All three roles are unhealthy expressions of pain. Both partners in the dynamic are suffering and lonely, without mutual support and empathy. In a previous article we expanded on the dynamics and origins of the drama triangle. In this article we present an alternative to the destructive dance of the drama triangle.
The Differentiation Circle (DC)
The alternative model we developed is called the "differentiation circle". Both partners are safe and stable and remain the experts on themselves. DC strengthens their differentiation, which is the ability to remain close to oneself while being intimate with another (read more about differentiation here).
The DC helps partners express their feelings in a healthy, explicit, and respectful way. In DC, each partner is 100% responsible for their life and doesn’t need to rescue or be rescued. Instead of the roles of victim, persecutor, and savior, the couple moves between the roles of leaner, protector, and supporter.
Leaner: “I’d appreciate help with _____”
Instead of the helpless victim, the leaner remains the expert on themself. They know what they need and are not afraid to ask openly and clearly and are comfortable receiving help. They won’t collapse if they get a no. They don’t use guilt to get their way. Their request is specific: “I’d be happy if you could come home by 8 p.m. .… I’d love a hug…. I’d appreciate you picking up the kids today.”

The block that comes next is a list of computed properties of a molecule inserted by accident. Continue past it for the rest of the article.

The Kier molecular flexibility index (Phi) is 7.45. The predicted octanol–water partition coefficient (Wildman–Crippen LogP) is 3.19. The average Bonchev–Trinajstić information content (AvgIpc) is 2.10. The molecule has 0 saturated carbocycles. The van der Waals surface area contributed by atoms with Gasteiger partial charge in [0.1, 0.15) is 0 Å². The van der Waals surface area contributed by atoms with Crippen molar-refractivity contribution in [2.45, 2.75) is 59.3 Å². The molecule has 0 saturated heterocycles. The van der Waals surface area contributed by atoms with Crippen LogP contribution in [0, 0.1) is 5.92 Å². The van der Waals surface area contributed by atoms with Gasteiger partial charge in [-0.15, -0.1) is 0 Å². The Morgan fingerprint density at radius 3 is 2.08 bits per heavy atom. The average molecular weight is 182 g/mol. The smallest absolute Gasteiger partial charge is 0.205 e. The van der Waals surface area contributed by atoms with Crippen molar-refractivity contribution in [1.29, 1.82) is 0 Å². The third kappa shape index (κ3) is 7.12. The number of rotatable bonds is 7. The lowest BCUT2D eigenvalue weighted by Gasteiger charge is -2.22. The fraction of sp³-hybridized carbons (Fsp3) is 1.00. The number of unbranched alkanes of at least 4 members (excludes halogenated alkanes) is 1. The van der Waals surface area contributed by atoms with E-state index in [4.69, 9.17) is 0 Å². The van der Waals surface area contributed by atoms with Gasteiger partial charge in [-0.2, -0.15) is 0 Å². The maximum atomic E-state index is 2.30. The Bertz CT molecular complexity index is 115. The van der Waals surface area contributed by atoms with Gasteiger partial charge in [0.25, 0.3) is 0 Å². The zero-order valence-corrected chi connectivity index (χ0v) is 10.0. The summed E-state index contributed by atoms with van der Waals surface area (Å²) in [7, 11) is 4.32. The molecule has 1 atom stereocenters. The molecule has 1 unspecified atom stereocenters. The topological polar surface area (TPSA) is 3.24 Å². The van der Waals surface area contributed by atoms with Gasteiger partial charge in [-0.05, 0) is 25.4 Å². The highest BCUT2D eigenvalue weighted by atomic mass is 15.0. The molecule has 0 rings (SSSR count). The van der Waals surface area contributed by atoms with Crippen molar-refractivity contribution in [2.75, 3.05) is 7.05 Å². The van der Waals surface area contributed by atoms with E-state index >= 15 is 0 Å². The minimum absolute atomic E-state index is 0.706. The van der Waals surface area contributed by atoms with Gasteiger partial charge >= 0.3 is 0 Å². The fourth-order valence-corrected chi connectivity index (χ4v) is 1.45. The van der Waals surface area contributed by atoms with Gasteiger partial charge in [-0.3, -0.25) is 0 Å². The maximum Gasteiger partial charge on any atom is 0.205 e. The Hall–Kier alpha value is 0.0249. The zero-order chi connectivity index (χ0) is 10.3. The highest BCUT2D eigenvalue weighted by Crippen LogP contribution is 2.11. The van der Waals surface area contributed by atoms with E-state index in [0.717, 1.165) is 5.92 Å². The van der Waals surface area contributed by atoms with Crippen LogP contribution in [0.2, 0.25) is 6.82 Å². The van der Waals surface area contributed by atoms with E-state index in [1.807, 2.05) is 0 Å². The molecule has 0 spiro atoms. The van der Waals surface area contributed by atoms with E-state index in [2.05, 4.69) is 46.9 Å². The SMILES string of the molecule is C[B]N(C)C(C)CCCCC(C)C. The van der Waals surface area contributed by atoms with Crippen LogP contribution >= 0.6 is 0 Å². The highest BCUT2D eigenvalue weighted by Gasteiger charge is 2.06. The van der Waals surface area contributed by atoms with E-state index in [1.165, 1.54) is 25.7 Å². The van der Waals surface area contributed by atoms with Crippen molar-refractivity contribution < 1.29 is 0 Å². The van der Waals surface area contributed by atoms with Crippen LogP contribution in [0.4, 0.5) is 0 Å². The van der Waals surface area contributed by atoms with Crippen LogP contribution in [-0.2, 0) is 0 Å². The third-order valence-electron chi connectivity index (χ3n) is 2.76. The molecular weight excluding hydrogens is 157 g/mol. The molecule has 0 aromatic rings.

Protector: “No, Thanks.”
Instead of attacking their partner, the protector guards their boundaries. The protector feels comfortable saying no to their partner, because they understand that saying no to their partner is saying yes to themselves. “No, I can’t come home by 8 p.m., but how about I get a babysitter? … No, I can’t give you a hug right now, but I’m happy to hold your hand… ” The protector understands that boundaries are the distance to love myself and my partner. By being clear on boundaries and limitations, they are able to say yes from a place of generosity, without slipping to the martyr role.
Supporter: “I’m here. How can I help?”
As opposed to the savior, who assumes their partner is in dire need of help and is incapable of taking care of themself, the supporter trusts that people are the experts on themselves. The supporter respects their boundaries and helps from a place of generosity, not pity. If the request is beyond their ability, then the supporter becomes the protector and respectfully says no.
The differentiation circle might seem simple but it requires daily practice so as to help rewire the brain toward a more differentiated dynamic. By actively practicing DC, you exit the drama triangle toward a more equal, intimate, and authentic relationship.
Galit Romanelli is a certified personal coach, Ph.D,-candidate, and the co-director of The Potential State.
Zimberoff, D. (1989). Breaking free from the victim trap: Reclaiming your personal power. Issaquah, WA: Wellness Press.